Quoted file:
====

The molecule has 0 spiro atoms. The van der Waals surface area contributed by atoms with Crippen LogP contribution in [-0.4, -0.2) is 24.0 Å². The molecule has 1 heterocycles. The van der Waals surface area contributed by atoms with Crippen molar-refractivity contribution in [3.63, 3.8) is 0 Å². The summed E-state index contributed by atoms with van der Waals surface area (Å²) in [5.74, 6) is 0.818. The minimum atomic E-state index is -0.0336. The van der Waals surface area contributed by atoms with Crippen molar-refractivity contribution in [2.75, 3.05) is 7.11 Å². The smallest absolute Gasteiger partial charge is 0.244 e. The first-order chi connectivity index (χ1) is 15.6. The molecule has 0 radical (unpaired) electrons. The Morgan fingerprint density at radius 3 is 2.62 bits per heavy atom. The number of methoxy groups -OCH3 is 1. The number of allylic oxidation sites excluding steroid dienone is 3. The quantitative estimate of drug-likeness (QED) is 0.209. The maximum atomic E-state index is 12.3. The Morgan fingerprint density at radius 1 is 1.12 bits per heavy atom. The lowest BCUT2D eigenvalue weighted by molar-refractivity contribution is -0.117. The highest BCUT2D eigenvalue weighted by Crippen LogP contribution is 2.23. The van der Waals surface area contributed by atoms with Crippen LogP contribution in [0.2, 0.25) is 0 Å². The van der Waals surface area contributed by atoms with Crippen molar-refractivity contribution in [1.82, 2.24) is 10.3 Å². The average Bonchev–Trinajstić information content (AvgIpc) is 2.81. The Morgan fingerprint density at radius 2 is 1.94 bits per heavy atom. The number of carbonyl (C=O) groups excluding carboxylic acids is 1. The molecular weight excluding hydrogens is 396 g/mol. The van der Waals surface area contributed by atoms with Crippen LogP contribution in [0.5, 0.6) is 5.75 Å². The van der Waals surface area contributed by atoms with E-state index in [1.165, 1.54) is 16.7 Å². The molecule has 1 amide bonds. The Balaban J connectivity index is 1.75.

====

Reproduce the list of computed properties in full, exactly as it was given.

The molecule has 0 spiro atoms. The van der Waals surface area contributed by atoms with Crippen LogP contribution in [-0.4, -0.2) is 24.0 Å². The molecule has 1 heterocycles. The van der Waals surface area contributed by atoms with Crippen molar-refractivity contribution in [3.63, 3.8) is 0 Å². The summed E-state index contributed by atoms with van der Waals surface area (Å²) in [5.74, 6) is 0.818. The minimum atomic E-state index is -0.0336. The van der Waals surface area contributed by atoms with Crippen molar-refractivity contribution in [2.75, 3.05) is 7.11 Å². The smallest absolute Gasteiger partial charge is 0.244 e. The first-order chi connectivity index (χ1) is 15.6. The molecule has 0 radical (unpaired) electrons. The Morgan fingerprint density at radius 3 is 2.62 bits per heavy atom. The number of methoxy groups -OCH3 is 1. The number of allylic oxidation sites excluding steroid dienone is 3. The quantitative estimate of drug-likeness (QED) is 0.209. The maximum atomic E-state index is 12.3. The Morgan fingerprint density at radius 1 is 1.12 bits per heavy atom. The lowest BCUT2D eigenvalue weighted by molar-refractivity contribution is -0.117. The highest BCUT2D eigenvalue weighted by Crippen LogP contribution is 2.23. The van der Waals surface area contributed by atoms with Crippen LogP contribution in [0.2, 0.25) is 0 Å². The van der Waals surface area contributed by atoms with Crippen molar-refractivity contribution in [1.82, 2.24) is 10.3 Å². The average Bonchev–Trinajstić information content (AvgIpc) is 2.81. The Morgan fingerprint density at radius 2 is 1.94 bits per heavy atom. The number of carbonyl (C=O) groups excluding carboxylic acids is 1. The molecular weight excluding hydrogens is 396 g/mol. The van der Waals surface area contributed by atoms with Crippen LogP contribution in [0.5, 0.6) is 5.75 Å². The van der Waals surface area contributed by atoms with E-state index in [1.165, 1.54) is 16.7 Å². The molecule has 1 amide bonds. The Balaban J connectivity index is 1.75.